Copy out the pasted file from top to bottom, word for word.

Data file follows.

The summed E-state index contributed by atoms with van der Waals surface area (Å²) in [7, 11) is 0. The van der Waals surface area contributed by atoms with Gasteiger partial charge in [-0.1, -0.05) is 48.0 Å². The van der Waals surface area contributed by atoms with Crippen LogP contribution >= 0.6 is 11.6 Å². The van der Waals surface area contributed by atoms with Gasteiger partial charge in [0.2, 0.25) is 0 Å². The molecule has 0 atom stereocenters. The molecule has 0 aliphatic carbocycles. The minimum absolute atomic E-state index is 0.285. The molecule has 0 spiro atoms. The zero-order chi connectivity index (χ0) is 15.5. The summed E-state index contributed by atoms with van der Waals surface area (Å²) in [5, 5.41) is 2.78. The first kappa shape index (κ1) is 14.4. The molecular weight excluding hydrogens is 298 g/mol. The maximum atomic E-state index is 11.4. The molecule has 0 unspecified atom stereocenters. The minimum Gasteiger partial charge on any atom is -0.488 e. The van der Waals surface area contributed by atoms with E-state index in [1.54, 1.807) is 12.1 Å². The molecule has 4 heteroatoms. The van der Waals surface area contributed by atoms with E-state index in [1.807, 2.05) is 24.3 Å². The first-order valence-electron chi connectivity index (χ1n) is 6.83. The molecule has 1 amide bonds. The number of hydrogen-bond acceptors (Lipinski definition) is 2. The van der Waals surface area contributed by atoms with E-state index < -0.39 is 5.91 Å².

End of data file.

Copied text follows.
The summed E-state index contributed by atoms with van der Waals surface area (Å²) in [7, 11) is 0. The van der Waals surface area contributed by atoms with Gasteiger partial charge in [-0.1, -0.05) is 48.0 Å². The van der Waals surface area contributed by atoms with Crippen LogP contribution >= 0.6 is 11.6 Å². The van der Waals surface area contributed by atoms with Gasteiger partial charge in [0.2, 0.25) is 0 Å². The molecule has 0 atom stereocenters. The molecule has 0 aliphatic carbocycles. The minimum absolute atomic E-state index is 0.285. The molecule has 0 spiro atoms. The zero-order chi connectivity index (χ0) is 15.5. The summed E-state index contributed by atoms with van der Waals surface area (Å²) in [5, 5.41) is 2.78. The first kappa shape index (κ1) is 14.4. The molecular weight excluding hydrogens is 298 g/mol. The maximum atomic E-state index is 11.4. The molecule has 0 unspecified atom stereocenters. The minimum Gasteiger partial charge on any atom is -0.488 e. The van der Waals surface area contributed by atoms with E-state index in [1.54, 1.807) is 12.1 Å². The molecule has 4 heteroatoms. The van der Waals surface area contributed by atoms with E-state index in [1.807, 2.05) is 24.3 Å². The first-order valence-electron chi connectivity index (χ1n) is 6.83. The molecule has 1 amide bonds. The number of hydrogen-bond acceptors (Lipinski definition) is 2. The van der Waals surface area contributed by atoms with E-state index < -0.39 is 5.91 Å².